Queen Elizabeth cut quite the tragic figure as she sat in St. George’s Chapel for the funeral of her long time husband, Prince Philip.
Dressed all in black, the much-celebrated monarch sat alone to observe COVID-19 protocol, and the images taken are truly heartbreaking to see.
After all, though Prince Philip certainly had his detractors – who wouldn’t after spending a lifetime in the searing spotlight of royal life – he and the Queen had been married for an astounding 73 years. Elizabeth had previously described the Duke of Edinburgh as her “stay and strength”.
As such, his passing has naturally plunged her into a deep grief, a grief, we might add, that she must face in plain view of the eyes of the world.
Yet this is the Queen of England we are talking about, a woman whose durability and character have not only stood the test of time, but have excelled in an arena where only those with the utmost fortitude could ever hope to survive.
New details following Philip’s funeral have revealed the way in which this remarkable woman paid a final tribute to her husband, including one specific detail that is like to leave you reaching for the tissues.
Prince Philip’s death came after a month-long stay in hospital, but in truth his health had been waning for years. He eventually passed away on Friday, April 9 at Windsor Castle, having become Britain’s longest-ever serving consort.
Buckingham Palace released a statement confirming his death, which read:
“It is with deep sorrow that Her Majesty The Queen announces the death of her beloved husband, His Royal Highness The Prince Philip, Duke of Edinburgh.
His Royal Highness passed away peacefully this morning at Windsor Castle.
Further announcements will made in due course.
The Royal Family join with people around the world in mourning his loss.“
A royal source told the New York post that Philip wished to pass away in the comfort of his own home – something that was realized.
“It was the Duke’s fervent wish to die peacefully at home,” the royal source said. “We knew that when he was taken home it was to die on his own terms, not in a hospital bed, but in his own bed.
“Philip didn’t want any fuss. He wanted to do things his way until the end,” the source added.
And do it his own way, he did. That much can also be said about his funeral, which took place just over a week after his passing, on Saturday, April 17.
The details of Prince Philip’s funeral had already been planned a long time ago, though certain finer points had to be revised due to the COVID-19 pandemic.
According to the Daily Mail, Philip oftentimes told his beloved wife, Queen Elizabeth, that he wanted his final journey to be “stuck” in the back of the Land Rover, and then “driven to Windsor”.
The Land Rover that carried him on his final journey, a modified “Defender 130 Gun Bus”, was designed in part by Philip himself. “Just stick me in the back of a Land Rover and drive me to Windsor,” he once told the Queen when discussing his funeral.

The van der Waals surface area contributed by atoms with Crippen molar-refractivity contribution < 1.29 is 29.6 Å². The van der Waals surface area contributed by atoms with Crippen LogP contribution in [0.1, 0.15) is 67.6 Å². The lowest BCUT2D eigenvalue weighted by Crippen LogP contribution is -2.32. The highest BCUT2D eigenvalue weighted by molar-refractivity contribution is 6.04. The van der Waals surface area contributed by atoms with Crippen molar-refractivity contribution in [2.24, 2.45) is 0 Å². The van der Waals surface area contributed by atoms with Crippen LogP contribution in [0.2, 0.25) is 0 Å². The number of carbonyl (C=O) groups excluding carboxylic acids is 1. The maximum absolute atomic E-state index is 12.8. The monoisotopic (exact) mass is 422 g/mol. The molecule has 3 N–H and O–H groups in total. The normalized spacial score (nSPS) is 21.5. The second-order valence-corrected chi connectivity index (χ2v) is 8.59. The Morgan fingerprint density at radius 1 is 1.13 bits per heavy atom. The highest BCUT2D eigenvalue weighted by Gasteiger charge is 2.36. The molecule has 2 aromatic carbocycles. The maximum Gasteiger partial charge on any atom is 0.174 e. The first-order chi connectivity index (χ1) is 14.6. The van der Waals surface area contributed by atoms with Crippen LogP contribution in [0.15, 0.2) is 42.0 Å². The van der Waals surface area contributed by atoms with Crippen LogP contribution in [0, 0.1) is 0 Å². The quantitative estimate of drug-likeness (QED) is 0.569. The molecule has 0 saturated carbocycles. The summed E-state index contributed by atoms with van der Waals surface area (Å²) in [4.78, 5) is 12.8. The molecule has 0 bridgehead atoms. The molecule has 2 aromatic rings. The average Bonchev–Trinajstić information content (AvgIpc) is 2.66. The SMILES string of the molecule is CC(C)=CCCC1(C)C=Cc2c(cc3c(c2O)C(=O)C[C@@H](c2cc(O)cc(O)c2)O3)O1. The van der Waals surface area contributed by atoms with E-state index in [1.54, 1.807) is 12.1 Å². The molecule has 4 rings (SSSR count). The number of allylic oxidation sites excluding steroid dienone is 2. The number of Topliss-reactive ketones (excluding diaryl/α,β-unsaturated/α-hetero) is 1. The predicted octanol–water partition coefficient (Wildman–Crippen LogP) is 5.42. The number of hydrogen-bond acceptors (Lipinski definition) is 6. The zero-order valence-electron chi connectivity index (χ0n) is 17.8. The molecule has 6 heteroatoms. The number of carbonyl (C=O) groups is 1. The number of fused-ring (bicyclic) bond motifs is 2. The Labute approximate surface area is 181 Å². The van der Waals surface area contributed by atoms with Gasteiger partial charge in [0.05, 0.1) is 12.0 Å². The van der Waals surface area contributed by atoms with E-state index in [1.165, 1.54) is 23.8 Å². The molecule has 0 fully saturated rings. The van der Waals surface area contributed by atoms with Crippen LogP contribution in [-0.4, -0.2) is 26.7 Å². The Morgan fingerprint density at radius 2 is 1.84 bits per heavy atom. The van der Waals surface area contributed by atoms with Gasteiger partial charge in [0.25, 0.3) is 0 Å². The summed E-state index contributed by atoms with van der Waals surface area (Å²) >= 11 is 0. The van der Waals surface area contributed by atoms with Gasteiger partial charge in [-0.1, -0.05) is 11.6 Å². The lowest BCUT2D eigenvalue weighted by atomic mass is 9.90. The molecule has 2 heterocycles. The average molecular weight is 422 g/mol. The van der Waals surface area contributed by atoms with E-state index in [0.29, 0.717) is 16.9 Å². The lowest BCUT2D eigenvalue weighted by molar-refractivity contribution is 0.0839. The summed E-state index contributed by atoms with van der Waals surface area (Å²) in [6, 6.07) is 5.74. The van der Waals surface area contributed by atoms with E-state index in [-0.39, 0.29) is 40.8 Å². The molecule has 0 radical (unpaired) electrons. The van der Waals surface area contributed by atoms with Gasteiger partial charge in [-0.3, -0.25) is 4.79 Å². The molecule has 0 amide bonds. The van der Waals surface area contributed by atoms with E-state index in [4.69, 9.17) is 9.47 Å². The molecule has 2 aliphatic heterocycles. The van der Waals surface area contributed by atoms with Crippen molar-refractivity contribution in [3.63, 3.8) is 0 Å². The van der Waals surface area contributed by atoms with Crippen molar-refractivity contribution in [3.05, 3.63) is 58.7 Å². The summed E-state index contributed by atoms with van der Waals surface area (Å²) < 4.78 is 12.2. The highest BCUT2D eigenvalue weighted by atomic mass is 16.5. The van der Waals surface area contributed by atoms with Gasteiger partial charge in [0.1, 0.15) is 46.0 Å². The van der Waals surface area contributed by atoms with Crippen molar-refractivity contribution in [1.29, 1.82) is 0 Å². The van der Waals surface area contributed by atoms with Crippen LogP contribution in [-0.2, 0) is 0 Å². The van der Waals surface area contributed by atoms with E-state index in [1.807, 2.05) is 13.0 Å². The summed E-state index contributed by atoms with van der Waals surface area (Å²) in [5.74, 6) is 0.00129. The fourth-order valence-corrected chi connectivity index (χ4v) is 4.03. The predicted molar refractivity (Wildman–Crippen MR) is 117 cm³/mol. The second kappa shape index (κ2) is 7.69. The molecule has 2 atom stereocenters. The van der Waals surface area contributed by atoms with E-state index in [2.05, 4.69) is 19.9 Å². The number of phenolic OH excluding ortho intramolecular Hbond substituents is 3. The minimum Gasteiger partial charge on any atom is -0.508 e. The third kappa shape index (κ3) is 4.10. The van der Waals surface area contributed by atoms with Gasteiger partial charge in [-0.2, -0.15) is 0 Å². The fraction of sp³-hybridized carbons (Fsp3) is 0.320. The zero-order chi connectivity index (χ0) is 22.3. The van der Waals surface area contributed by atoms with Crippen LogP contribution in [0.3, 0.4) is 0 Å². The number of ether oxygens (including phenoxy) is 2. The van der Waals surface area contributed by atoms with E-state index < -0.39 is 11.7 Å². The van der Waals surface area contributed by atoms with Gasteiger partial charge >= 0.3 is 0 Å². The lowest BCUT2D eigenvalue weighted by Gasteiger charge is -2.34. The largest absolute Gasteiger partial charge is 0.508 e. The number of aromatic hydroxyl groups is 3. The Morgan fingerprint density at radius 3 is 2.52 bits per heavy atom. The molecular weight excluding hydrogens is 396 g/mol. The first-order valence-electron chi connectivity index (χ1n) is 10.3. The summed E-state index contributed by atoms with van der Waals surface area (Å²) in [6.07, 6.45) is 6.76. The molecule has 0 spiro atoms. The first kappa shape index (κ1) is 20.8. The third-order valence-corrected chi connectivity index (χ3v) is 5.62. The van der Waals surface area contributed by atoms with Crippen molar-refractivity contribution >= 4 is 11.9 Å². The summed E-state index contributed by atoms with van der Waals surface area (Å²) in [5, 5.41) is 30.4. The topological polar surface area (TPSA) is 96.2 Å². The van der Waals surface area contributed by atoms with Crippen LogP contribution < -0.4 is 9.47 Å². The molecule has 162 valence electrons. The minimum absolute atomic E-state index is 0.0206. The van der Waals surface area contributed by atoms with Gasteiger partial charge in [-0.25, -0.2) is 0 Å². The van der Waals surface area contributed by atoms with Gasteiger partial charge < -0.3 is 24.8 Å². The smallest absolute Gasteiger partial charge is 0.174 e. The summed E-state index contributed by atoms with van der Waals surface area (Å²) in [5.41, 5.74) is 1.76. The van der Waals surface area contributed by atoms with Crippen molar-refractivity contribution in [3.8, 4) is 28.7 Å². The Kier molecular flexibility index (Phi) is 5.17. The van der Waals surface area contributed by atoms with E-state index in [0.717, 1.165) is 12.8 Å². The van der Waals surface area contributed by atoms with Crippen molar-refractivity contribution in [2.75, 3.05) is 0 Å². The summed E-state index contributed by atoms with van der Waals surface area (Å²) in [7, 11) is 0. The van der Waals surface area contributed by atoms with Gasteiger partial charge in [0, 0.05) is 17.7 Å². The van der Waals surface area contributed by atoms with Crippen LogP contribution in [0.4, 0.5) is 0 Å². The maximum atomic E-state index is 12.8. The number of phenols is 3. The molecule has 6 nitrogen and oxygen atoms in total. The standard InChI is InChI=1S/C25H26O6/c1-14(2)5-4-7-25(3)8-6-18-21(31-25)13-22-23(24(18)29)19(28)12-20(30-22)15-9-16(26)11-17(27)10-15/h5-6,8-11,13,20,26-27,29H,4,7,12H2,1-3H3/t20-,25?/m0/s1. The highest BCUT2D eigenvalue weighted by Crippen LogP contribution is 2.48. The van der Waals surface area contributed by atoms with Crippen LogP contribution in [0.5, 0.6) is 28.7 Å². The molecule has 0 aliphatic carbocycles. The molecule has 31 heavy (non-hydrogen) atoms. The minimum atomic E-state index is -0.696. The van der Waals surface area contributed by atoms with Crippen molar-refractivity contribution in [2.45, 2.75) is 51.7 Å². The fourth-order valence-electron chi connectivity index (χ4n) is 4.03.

Prior to the service itself, Queen Elizabeth and her and Philip’s four children – Charles, Anne, Andrew and Edward – formed a solemn procession alongside Prince William and Prince Harry, as well as Peter Philips – Prince Philip’s eldest grandchild – Vice-Admiral Sir Tim Laurence, and the Earl of Snowdon.
The wreath, meanwhile, featured white lilies, small white roses, white freesias, white wax flowers, white sweet peas and jasmine.
New details have now come to light regarding the aforementioned ‘letter’ written by the Queen, and though we’re light on specifics, it appears that one cute element has made its way to the media.
The note was signed “Lilibet”, which fans of the British royals will know was Queen Elizabeth’s childhood nickname – she reportedly had trouble forming the word ‘Elizabeth’.
According to an article by People Magazine, the late Prince Philip is thought to be the last person to call the Queen by that nickname, so for her to use it to sign off the last note she’ll ever write to him was certainly a touching gesture.
Queen Elizabeth will reportedly remain in an official mourning period until April 22, though it’s said that during this time of reflection, the Royal Family will try to support her in every way they can.
A former senior aide told People: “Her family will step up and be by her side, but she will carry on. She understands that she has a job to do, and [Philip] would have wanted her to crack on. She did do so when he retired from public life.”
A source told the Daily Mirror, meanwhile: “The Duke of Edinburgh is irreplaceable and the Queen’s dedication to duty is undiminished.
“But senior officials and members of the family have long had an eye on ensuring she is more supported in the future and it seems sensible to start employing this now.”
Rest in peace, Prince Philip. We are sending all our thoughts and prayers to Queen Elizabeth, the Royal Family, and all of those who knew him.
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